We've launched a number of improvements today that help solve two problems: ungeocoded data and inaccurately geocoded data. Some of this is unavoidably technical, but I'll try my best to explain it without getting too geeky.
A quick geocoding primer
Geocoding is the process of converting an address into a longitude/latitude pair. For example, the address 53 W. Jackson, Chicago, IL, corresponds to the longitude/latitude point (-87.6296034, 41.87813100). You can geocode any U.S. address for free using tools such as geocoder.us — enter an address there, and the site will tell you its longitude/latitude.
Geocoding is essential to what we do at EveryBlock, because it makes geographic querying possible. Once you have a set of longitude/latitude points, a computer can place them on a map, calculate which points are within a given area and determine which points are near a given block.
But geocoding isn't perfect. To get the longitude/latitude for an address, geocoding software relies on large databases that map streets to points — and these databases inevitably omit certain addresses or streets. As new buildings and streets are built, these databases can be slow to catch up. (If you've ever searched MapQuest or Google Maps for a valid address that it couldn't find, you've come across this issue.)
Another problem is that of misspellings and ambiguity. If you make a typo in a street name, an overly strict geocoder may not be able to correct the misspelling. An address like "800 Halsted" in Chicago can't be geocoded with certainty because both 800 N. Halsted and 800 S. Halsted exist as distinct places.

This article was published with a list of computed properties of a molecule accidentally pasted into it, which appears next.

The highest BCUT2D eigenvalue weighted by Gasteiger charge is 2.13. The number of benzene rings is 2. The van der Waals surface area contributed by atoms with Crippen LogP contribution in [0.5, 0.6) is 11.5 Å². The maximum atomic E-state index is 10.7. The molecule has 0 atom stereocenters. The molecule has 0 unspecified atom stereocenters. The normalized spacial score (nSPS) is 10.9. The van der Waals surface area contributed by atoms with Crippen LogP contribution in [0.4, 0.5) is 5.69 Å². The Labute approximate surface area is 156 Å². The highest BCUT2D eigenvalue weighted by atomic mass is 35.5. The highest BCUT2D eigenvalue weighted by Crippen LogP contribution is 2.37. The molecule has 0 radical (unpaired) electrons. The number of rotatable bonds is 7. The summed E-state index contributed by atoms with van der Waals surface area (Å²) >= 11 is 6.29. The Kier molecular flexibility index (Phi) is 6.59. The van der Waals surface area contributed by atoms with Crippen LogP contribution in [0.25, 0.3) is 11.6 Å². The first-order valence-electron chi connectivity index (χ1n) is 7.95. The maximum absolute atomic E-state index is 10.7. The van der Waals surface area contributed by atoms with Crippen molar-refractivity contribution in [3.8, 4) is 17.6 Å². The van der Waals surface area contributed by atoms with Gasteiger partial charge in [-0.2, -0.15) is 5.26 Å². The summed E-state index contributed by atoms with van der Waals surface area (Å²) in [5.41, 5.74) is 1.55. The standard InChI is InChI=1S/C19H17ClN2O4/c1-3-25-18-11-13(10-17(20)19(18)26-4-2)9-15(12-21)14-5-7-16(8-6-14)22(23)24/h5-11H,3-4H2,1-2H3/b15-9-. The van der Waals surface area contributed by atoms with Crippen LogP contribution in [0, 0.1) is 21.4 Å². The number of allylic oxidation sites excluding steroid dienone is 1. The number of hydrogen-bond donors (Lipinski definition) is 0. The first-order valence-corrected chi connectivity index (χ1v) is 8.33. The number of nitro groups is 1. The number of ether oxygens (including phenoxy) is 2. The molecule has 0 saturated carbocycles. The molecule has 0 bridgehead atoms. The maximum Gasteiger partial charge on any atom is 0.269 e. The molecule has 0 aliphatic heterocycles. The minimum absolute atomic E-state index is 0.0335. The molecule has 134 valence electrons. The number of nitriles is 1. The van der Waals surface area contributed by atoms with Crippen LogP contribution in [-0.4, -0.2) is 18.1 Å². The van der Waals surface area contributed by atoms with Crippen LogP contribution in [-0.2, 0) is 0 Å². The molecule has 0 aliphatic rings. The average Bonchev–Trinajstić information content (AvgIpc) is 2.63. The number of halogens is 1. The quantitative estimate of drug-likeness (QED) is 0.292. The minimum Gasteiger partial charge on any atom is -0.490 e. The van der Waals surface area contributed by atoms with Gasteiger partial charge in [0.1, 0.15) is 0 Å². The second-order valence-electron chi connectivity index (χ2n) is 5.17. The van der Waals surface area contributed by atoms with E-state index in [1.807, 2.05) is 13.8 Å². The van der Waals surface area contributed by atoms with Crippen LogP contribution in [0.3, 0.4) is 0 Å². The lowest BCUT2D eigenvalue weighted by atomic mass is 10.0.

Finally, a fundamental problem with geocoding is that it's usually interpolative. A standard geocoding database, like the one we use at EveryBlock, doesn't map every address to a longitude/latitude — it only maps address ranges to longitude/latitude lines. A geocoder then works by searching the database for the appropriate address range, then doing a bit of arithmetic to figure out where on the line the exact address is. (The logic goes something like this: "If the addresses in this particular range go from 128 to 156 Main St., then the address 142 Main St. is exactly between those numbers, which implies the longitude/latitude point is exactly in the middle of that line.") The problem here is that the technique assumes addresses/houses are arranged uniformly on a given block, but different houses and city lots have different sizes — and, hence, the resulting longitude/latitude may be a couple of meters off. However, this interpolative approach is an acceptable compromise given the lack of availability of more granular geographic data. If you look closely, you'll notice this problem on even the largest mapping sites like Google Maps.
On EveryBlock, if we cannot geocode a given piece of news or data, we're not able to map it, and it won't show up on block, neighborhood or ZIP pages. It'll only be accessible if you browse by type of information. For example, this restaurant inspection in New York City has an address of "000 TERMINAL 5, QUEENS," which our system couldn't geocode. (Looks like it's a food establishment in JFK Airport.) If you live near this establishment, you won't see it on your EveryBlock neighborhood page, because it hasn't been geocoded and, hence, the system doesn't know that it's geographically near you. However, it's still accessible if you search for restaurant inspections by name or drill down by date.
With this background information in mind, here are the two improvements we've made today:
Improvement #1: Handling inaccurately geocoded data
In some cases, our data sources provide us the raw longitude/latitude point for each piece of data. For example, the Los Angeles Police Department includes longitude/latitude points in its crime data, which we publish on our L.A. site. We like it when this is the case, because it saves us from having to geocode the addresses on our end, and because we've found from experience that government agencies' geocoding systems are generally higher quality than our own, in-house geocoder. But we've recently learned that relying on our data sources' geocoding results isn't always accurate.